(1888 - 1976)
Josef Albers was active/lived in Connecticut, North Carolina / Germany. Josef Albers is known for serial geometric, non objective painting.
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Biography from the Archives of askART
The following is submitted by Cornelia Seckel, publisher, ART TIMES
Biography from the Archives of askART
"Josef Albers at the Solomon R. Guggenheim Museum"
By RAYMOND J. STEINER
ART TIMES May 1988
DIVERSIFICATION is often the undoing of a minor talent, this
retrospective of Josef Albers at the Solomon R. Guggenheim Museum
(March 25 thru May 29) shows how it can strengthen and eventually serve
to focus the mature vision of a master. The first major retrospective
of Albers's work, this exhibition of about 250 pieces (covering his
output from 1914 to 1976) allows for a long view of the man and his
oeuvre. What we get here is the complex and arduous struggle which
occupied Albers from roughly his 25th to his 60th year and which
culminated in the deceptive simplicity of his Homage to the Square, a
series of well over a thousand paintings executed during the final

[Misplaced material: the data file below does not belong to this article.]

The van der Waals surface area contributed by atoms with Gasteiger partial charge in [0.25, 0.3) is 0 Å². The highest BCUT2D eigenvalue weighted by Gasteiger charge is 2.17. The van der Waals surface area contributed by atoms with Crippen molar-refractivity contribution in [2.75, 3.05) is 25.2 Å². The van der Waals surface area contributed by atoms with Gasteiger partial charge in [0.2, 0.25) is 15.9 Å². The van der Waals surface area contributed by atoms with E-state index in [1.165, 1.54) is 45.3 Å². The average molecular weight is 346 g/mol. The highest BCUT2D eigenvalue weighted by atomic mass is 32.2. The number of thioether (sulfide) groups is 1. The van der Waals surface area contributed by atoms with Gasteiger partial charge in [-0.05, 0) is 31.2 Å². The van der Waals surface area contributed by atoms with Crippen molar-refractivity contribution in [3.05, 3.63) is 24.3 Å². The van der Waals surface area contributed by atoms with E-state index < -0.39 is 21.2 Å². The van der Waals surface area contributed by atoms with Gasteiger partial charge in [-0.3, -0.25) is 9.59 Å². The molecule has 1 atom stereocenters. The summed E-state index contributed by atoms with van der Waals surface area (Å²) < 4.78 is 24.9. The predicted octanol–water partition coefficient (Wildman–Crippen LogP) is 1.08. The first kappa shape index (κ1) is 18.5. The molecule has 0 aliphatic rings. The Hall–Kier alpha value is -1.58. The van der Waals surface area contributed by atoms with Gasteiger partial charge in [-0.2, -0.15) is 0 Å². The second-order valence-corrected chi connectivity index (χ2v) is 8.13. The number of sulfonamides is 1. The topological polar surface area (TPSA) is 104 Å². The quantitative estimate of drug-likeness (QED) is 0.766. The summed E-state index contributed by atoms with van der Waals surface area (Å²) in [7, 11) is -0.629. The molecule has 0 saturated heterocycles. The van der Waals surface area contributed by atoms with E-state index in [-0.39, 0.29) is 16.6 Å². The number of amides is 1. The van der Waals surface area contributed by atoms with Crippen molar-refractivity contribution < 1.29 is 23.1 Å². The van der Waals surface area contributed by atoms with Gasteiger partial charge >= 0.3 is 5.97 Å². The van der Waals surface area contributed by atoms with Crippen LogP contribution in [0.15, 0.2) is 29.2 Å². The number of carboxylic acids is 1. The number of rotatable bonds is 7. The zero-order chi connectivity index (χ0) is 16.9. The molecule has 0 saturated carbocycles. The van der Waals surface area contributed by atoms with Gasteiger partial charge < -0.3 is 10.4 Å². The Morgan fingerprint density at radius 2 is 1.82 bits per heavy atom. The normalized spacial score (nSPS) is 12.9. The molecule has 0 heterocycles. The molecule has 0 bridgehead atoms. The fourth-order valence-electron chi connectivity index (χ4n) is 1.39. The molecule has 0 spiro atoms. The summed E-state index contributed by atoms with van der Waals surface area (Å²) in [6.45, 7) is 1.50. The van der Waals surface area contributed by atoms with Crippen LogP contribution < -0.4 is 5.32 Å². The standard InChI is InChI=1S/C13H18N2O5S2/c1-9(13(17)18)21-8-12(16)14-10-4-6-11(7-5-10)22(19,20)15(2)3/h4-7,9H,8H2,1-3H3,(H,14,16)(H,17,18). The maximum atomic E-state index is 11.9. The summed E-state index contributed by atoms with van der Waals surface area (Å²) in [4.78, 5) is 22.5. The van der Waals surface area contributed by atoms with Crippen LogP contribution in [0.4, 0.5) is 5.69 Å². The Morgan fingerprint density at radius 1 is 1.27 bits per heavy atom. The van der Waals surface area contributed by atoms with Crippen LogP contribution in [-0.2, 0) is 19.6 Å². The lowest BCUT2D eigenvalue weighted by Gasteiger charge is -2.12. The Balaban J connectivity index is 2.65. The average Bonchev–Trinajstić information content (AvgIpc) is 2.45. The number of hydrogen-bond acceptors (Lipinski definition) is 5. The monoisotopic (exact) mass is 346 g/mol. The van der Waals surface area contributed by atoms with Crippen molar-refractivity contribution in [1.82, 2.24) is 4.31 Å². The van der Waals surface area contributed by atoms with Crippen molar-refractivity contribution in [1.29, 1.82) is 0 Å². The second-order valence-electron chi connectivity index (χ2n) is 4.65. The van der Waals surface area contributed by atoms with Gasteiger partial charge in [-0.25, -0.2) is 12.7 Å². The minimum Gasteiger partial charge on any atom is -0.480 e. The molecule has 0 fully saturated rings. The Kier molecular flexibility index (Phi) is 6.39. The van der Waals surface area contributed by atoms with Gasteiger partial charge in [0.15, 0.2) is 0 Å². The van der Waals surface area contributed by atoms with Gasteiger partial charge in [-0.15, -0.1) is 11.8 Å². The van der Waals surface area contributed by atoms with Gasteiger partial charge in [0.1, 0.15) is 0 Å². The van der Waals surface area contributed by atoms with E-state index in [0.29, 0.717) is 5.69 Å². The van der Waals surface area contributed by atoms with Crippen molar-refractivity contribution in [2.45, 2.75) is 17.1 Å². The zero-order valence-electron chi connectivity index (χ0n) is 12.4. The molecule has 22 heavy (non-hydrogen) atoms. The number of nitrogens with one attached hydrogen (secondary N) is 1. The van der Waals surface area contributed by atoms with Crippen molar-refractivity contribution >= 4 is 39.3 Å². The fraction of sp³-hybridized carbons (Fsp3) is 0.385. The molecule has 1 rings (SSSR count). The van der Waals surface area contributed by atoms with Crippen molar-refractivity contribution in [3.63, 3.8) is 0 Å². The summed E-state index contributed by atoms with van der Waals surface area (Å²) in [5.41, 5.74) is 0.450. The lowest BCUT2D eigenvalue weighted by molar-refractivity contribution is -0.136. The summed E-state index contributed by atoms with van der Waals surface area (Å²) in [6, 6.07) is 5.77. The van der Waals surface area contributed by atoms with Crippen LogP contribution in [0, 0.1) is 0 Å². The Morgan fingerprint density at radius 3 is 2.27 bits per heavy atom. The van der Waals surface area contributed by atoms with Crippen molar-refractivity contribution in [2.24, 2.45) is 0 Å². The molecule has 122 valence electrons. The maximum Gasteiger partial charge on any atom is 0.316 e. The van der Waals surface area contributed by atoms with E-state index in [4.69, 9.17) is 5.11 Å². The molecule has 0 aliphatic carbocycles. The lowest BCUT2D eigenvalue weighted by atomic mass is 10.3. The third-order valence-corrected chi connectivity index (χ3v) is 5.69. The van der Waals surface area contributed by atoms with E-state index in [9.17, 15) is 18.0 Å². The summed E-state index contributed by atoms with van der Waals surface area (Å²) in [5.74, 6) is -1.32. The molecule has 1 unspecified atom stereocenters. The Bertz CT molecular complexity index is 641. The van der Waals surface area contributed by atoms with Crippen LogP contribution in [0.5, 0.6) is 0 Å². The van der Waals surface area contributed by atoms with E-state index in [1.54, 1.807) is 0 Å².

twenty-five years of his life and which earned him the epithet, "the
A small poem that Albers wrote in his Poems and Drawings (Wittenborn, 1961), rather neatly sums up his philosophy:
that diamondsare precious
that rubieshave depth
but moreto see
that pebblesare miraculous.
quiet, self-effacing man, Albers had the self-discipline and
single-minded dedication to eschew the popular, the easy paths to fame
and success, and to follow his own lead. Ignoring the "diamonds" and
"rubies" already discovered by others and capitalized upon in the art
world, Albers sought the "pebbles," the often over-looked elemental
qualities of art that lent it its universality, its endurance.
Eventually, Albers would decide that it was color or, more properly
speaking, light that in the final analysis was the building block of
Born in 1888 in Bottrop, Germany, Josef Albers was most
proud of his inheritance of an appreciation for and fine sense of
craftsmanship derived from his father, a laborer in the Ruhr River
region, and his mother, the daughter of a line of blacksmiths.